Having said that, I feel the fault partly lies with me (the reader), because the author has definitely done his hom
Jee Koh
The Parasite of Consciousness

Calasso retells the Indian myths in this book, and makes them gripping, probing and mysterious. In the first story, Garuda, the eagle, is born to save his mother from slavery to her own sister. The method of the myths and of the retelling is described by Garuda himself: "So many things happening, so many stories one inside the other, with every link hiding yet more stories . . . And I've hardly hatched from my egg."

After freeing his mother, Garuda decided to devote h
Akhila Vijayaraghavan
Calasso has undertaken the mammoth task of going through classical Indian mythology and effectively boiling it down to "sound-bites". An excellent introduction to Vedic myth made even more interesting because it is written by an author so proficient in Greek myth -so the parallels he draws between the two are insightful.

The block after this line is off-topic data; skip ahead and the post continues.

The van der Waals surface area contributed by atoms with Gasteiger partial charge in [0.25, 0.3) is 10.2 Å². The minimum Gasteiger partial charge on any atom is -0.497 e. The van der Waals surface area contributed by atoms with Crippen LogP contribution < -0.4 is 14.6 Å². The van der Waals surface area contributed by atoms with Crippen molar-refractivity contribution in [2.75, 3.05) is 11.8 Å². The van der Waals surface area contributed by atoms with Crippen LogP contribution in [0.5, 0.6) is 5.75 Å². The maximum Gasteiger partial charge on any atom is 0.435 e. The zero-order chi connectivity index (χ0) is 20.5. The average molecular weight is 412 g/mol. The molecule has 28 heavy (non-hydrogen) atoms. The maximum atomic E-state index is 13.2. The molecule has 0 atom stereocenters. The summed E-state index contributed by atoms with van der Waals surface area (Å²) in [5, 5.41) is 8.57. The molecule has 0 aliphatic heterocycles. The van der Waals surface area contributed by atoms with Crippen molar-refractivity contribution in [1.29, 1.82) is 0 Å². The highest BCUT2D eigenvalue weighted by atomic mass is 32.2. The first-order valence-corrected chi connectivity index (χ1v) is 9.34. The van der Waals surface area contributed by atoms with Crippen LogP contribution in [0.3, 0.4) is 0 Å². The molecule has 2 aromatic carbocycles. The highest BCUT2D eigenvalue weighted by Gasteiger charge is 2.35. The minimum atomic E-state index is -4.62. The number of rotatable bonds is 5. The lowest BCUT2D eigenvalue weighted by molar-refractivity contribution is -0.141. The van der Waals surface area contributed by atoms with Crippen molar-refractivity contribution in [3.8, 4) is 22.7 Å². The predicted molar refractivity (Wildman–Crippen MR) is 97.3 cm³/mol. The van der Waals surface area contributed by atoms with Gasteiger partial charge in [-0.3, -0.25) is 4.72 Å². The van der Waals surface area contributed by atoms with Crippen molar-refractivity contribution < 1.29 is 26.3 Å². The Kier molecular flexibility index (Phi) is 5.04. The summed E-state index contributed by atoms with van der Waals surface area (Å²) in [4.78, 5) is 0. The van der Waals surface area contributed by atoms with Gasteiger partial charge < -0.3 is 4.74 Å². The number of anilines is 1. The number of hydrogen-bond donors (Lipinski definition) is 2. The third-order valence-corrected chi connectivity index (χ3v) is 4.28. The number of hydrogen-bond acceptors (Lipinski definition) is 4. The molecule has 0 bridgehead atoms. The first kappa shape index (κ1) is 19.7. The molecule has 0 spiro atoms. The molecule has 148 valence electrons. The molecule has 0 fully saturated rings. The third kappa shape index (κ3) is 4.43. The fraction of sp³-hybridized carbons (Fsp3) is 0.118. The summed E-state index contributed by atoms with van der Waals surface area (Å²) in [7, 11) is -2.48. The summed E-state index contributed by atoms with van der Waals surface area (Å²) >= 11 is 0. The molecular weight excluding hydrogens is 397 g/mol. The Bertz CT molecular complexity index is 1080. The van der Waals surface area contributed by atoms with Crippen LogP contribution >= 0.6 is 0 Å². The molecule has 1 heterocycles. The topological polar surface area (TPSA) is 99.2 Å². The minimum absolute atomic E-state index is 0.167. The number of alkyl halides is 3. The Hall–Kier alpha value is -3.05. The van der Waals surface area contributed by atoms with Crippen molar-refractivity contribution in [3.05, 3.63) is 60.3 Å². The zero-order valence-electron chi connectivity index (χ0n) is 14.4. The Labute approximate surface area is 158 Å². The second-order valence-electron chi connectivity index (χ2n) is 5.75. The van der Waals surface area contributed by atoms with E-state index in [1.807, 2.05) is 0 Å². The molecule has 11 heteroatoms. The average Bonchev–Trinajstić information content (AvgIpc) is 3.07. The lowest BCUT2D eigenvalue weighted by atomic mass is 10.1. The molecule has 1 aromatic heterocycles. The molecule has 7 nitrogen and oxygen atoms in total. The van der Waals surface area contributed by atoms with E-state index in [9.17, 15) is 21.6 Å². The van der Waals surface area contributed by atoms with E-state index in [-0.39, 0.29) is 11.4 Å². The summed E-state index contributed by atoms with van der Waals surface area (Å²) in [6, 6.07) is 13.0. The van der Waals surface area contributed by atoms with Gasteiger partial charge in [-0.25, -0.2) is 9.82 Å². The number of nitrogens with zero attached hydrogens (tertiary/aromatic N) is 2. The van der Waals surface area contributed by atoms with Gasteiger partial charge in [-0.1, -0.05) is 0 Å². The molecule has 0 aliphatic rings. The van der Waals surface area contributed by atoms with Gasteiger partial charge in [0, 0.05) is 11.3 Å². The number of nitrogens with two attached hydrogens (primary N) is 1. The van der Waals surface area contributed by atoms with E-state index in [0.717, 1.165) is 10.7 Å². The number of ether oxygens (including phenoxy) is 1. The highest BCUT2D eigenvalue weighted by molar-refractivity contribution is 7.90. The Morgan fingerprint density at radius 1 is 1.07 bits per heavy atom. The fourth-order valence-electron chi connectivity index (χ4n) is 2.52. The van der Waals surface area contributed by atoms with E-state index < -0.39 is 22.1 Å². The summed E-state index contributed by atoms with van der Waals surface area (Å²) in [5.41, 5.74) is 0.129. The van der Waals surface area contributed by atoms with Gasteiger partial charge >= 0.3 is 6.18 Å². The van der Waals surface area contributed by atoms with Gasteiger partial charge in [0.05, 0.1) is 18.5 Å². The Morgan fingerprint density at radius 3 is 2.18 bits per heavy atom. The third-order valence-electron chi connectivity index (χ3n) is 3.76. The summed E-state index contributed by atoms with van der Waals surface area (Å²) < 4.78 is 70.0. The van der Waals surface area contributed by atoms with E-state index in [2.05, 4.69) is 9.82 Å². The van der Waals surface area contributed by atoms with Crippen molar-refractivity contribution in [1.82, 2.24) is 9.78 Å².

The book is divided into parts starting from the beginning of creation and ending with the life of the Buddha. Each chapter can be read as a stand-alone story which could make t
This book is going to be difficult for me to review because it's not what I was expecting or wanting. I was hoping for a book that would take me through some of the stories of Hindu mythology, an area in which my knowledge is woefully inadequate, being limited to hazy childhood memories. However, it turned out to be more a setting out of some of the principles of Hindu philosophy, using some of the stories to hang that on to. This is a noble aim in itself, but it's not what I was looking for.

Didn't finish it. About half way through I gave up. It gets very dense and way too philosophical that it doesn't make any sense. Some of the stories are great and very interesting but I ended up feeling more frustrated than anything else trying to understand this book. Maybe I'll attempt to read it again later. (I did my HBA at uofT in Hindu religion and mythology so that's saying a lot).